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October 23, 2013

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The non-dual realization of truth can be identified in the ordinary reasoning mind through the use of dialectical thought. But dialectical thought, while less limiting than the frank grasping of dualism, is also not truth. Any practitioner can waver in their faith because no one really knows. In the act of knowing, the mental exercise which goes along with the experience of truth, at the moment of its incipience, chases away the truth because it imposes conditions. At that moment, there is no longer transcendent realization, but a sophisticated repackaging of dualistic grasping. It is the mind saying aha, truth is mine, instead of the truer truth that truth just is. And in fact, saying just “is” might be more truthful than saying “truth just is”, and if we see that too is not adequate to the case, we see “is” and “is not” can both be said at once. Or nothing said at all. So we both know and not know in this thing called “knowing”. This continual process, once identified, can still be troublesome without having a posture of mental flexibility, which again goes back to faith as a way-station in not knowing. This flexibility (transcendent knowing), as in yoga, does not dispense with the rigidity of bones (faith) necessary to allow the joints and muscles to flex. Of course this metaphor is limited and reading too much into it would be as delusional as any other construct of the mind. It is not “faith” the word that matters. It is the realization of non-dual faith which has no form.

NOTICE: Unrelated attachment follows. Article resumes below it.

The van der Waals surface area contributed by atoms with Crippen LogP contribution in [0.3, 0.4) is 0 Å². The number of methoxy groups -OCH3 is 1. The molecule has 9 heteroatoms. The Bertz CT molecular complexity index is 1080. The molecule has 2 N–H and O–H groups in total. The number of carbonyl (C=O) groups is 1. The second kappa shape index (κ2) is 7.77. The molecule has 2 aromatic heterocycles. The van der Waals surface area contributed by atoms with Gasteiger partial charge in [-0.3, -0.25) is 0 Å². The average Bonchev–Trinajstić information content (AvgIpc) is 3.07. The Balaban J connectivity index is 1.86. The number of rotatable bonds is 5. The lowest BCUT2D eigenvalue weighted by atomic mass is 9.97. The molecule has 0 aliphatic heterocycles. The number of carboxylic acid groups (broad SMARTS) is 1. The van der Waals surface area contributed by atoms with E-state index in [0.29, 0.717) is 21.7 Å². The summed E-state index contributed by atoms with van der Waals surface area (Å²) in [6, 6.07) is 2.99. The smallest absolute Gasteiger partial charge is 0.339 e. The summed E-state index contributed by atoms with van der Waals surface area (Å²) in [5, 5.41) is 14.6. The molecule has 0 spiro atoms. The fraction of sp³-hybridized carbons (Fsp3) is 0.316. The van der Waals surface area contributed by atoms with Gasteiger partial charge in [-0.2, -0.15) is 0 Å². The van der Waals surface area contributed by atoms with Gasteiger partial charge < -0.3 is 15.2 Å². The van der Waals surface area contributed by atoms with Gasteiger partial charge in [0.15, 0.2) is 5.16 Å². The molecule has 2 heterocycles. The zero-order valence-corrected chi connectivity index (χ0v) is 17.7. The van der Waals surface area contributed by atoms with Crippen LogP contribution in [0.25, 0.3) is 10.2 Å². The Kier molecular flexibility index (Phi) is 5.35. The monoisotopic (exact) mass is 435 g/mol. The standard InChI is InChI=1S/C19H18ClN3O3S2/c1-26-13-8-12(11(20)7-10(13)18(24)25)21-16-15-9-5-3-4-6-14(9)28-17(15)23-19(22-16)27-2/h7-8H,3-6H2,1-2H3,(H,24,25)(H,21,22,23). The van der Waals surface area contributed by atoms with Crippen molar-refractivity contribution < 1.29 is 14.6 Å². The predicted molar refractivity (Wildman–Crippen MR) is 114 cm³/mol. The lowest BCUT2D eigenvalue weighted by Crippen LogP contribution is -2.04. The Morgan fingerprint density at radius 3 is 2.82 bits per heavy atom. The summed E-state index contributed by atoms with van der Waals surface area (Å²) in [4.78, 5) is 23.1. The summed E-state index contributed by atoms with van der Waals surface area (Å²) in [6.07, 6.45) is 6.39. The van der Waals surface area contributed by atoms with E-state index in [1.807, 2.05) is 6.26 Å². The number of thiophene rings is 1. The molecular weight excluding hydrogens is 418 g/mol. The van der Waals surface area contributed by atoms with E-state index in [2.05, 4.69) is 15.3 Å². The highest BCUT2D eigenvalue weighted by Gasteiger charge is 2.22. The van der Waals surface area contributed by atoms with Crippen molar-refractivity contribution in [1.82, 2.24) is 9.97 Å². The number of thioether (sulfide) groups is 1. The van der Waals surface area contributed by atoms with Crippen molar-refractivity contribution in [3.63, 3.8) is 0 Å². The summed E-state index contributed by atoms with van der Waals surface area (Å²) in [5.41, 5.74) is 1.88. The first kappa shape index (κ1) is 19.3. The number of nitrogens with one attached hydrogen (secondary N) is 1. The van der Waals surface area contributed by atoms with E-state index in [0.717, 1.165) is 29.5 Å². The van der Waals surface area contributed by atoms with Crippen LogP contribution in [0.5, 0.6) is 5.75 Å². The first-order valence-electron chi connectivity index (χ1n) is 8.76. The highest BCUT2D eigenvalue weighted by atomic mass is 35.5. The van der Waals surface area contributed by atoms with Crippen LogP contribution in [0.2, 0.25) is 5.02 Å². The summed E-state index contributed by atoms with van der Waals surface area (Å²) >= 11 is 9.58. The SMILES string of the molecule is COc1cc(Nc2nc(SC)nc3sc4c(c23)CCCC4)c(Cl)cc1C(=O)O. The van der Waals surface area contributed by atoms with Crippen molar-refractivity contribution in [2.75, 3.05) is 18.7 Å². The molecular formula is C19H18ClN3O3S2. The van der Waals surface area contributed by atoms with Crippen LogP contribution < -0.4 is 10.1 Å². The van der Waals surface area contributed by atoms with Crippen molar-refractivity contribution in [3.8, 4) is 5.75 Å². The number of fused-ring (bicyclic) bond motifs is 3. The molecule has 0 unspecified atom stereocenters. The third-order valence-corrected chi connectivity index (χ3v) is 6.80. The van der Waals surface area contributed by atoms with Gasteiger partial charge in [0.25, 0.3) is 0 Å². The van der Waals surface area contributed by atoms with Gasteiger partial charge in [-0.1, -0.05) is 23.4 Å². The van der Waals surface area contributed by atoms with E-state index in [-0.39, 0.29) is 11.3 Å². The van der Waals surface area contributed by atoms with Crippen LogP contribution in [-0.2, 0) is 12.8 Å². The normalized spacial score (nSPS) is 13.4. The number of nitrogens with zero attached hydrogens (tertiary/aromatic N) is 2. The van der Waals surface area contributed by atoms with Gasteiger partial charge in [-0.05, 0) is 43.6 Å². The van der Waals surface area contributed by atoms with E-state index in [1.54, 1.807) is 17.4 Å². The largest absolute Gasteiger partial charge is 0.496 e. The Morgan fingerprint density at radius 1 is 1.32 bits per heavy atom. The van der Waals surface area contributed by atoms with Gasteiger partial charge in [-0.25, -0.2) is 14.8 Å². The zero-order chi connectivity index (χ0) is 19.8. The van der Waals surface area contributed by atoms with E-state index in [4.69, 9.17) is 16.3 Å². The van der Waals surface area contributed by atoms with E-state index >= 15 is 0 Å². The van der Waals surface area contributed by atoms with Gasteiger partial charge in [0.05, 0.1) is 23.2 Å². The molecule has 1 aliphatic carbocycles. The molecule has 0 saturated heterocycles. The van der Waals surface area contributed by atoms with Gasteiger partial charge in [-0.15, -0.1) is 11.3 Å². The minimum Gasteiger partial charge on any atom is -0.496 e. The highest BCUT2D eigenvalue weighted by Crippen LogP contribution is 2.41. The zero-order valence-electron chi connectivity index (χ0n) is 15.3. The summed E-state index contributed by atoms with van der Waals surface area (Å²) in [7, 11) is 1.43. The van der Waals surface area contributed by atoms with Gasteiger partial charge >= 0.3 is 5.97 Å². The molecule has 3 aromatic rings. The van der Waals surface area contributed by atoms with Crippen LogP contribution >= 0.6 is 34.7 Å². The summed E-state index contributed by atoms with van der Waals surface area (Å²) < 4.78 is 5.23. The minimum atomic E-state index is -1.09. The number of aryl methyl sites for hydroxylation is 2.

Those who know me will recognize me everywhere, but the ignorant who cannot rise above dualism will not know me. (Lankavatara sutra)

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